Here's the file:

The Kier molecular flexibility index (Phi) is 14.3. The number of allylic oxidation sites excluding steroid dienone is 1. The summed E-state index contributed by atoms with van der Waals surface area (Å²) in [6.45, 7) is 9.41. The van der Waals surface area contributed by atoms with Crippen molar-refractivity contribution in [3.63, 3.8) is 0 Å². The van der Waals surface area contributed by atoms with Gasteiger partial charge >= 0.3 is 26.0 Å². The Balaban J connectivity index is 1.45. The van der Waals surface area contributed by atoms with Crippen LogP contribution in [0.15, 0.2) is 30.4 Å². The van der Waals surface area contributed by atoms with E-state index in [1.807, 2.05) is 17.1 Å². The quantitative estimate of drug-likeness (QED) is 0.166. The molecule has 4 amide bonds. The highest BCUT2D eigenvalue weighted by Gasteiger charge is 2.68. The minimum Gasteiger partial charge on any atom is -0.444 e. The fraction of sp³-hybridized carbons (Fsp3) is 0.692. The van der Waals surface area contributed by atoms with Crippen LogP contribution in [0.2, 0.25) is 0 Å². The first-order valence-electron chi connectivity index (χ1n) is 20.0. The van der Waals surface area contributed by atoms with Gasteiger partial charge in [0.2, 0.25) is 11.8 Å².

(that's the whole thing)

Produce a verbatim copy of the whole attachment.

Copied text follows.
The Kier molecular flexibility index (Phi) is 14.3. The number of allylic oxidation sites excluding steroid dienone is 1. The summed E-state index contributed by atoms with van der Waals surface area (Å²) in [6.45, 7) is 9.41. The van der Waals surface area contributed by atoms with Crippen molar-refractivity contribution in [3.63, 3.8) is 0 Å². The van der Waals surface area contributed by atoms with Gasteiger partial charge >= 0.3 is 26.0 Å². The Balaban J connectivity index is 1.45. The van der Waals surface area contributed by atoms with Crippen LogP contribution in [0.15, 0.2) is 30.4 Å². The van der Waals surface area contributed by atoms with E-state index in [1.807, 2.05) is 17.1 Å². The quantitative estimate of drug-likeness (QED) is 0.166. The molecule has 4 amide bonds. The highest BCUT2D eigenvalue weighted by Gasteiger charge is 2.68. The minimum Gasteiger partial charge on any atom is -0.444 e. The fraction of sp³-hybridized carbons (Fsp3) is 0.692. The van der Waals surface area contributed by atoms with Crippen LogP contribution in [0.2, 0.25) is 0 Å². The first-order valence-electron chi connectivity index (χ1n) is 20.0. The van der Waals surface area contributed by atoms with Gasteiger partial charge in [0.2, 0.25) is 11.8 Å².